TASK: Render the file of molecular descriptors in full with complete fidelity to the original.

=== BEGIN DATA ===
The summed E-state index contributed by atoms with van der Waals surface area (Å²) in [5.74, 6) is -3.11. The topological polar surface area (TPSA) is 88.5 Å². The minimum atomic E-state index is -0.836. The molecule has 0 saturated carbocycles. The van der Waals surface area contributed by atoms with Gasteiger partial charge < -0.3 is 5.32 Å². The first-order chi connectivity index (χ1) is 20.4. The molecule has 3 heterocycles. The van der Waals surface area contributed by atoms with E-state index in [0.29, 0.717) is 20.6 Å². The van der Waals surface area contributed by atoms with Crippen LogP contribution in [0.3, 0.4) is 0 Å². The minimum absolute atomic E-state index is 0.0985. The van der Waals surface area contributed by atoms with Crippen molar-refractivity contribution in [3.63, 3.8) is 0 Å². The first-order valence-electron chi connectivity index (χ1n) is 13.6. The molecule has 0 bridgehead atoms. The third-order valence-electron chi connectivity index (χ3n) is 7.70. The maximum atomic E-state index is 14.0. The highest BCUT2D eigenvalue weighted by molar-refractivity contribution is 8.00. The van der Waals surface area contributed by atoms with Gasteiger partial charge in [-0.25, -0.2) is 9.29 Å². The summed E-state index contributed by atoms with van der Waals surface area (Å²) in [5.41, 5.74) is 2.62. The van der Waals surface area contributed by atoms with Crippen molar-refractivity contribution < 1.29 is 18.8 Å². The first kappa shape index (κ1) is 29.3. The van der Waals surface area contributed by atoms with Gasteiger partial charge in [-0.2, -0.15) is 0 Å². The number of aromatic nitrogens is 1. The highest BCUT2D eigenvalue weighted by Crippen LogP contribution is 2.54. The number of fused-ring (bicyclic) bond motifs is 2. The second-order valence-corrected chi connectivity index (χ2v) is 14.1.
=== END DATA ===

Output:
The summed E-state index contributed by atoms with van der Waals surface area (Å²) in [5.74, 6) is -3.11. The topological polar surface area (TPSA) is 88.5 Å². The minimum atomic E-state index is -0.836. The molecule has 0 saturated carbocycles. The van der Waals surface area contributed by atoms with Gasteiger partial charge < -0.3 is 5.32 Å². The first-order chi connectivity index (χ1) is 20.4. The molecule has 3 heterocycles. The van der Waals surface area contributed by atoms with E-state index in [0.29, 0.717) is 20.6 Å². The van der Waals surface area contributed by atoms with Crippen LogP contribution in [0.3, 0.4) is 0 Å². The minimum absolute atomic E-state index is 0.0985. The van der Waals surface area contributed by atoms with Crippen molar-refractivity contribution in [3.63, 3.8) is 0 Å². The first-order valence-electron chi connectivity index (χ1n) is 13.6. The molecule has 0 bridgehead atoms. The third-order valence-electron chi connectivity index (χ3n) is 7.70. The maximum atomic E-state index is 14.0. The highest BCUT2D eigenvalue weighted by molar-refractivity contribution is 8.00. The van der Waals surface area contributed by atoms with Gasteiger partial charge in [-0.25, -0.2) is 9.29 Å². The summed E-state index contributed by atoms with van der Waals surface area (Å²) in [5.41, 5.74) is 2.62. The van der Waals surface area contributed by atoms with Crippen molar-refractivity contribution < 1.29 is 18.8 Å². The first kappa shape index (κ1) is 29.3. The van der Waals surface area contributed by atoms with Gasteiger partial charge in [-0.2, -0.15) is 0 Å². The number of aromatic nitrogens is 1. The highest BCUT2D eigenvalue weighted by Crippen LogP contribution is 2.54. The number of fused-ring (bicyclic) bond motifs is 2. The second-order valence-corrected chi connectivity index (χ2v) is 14.1.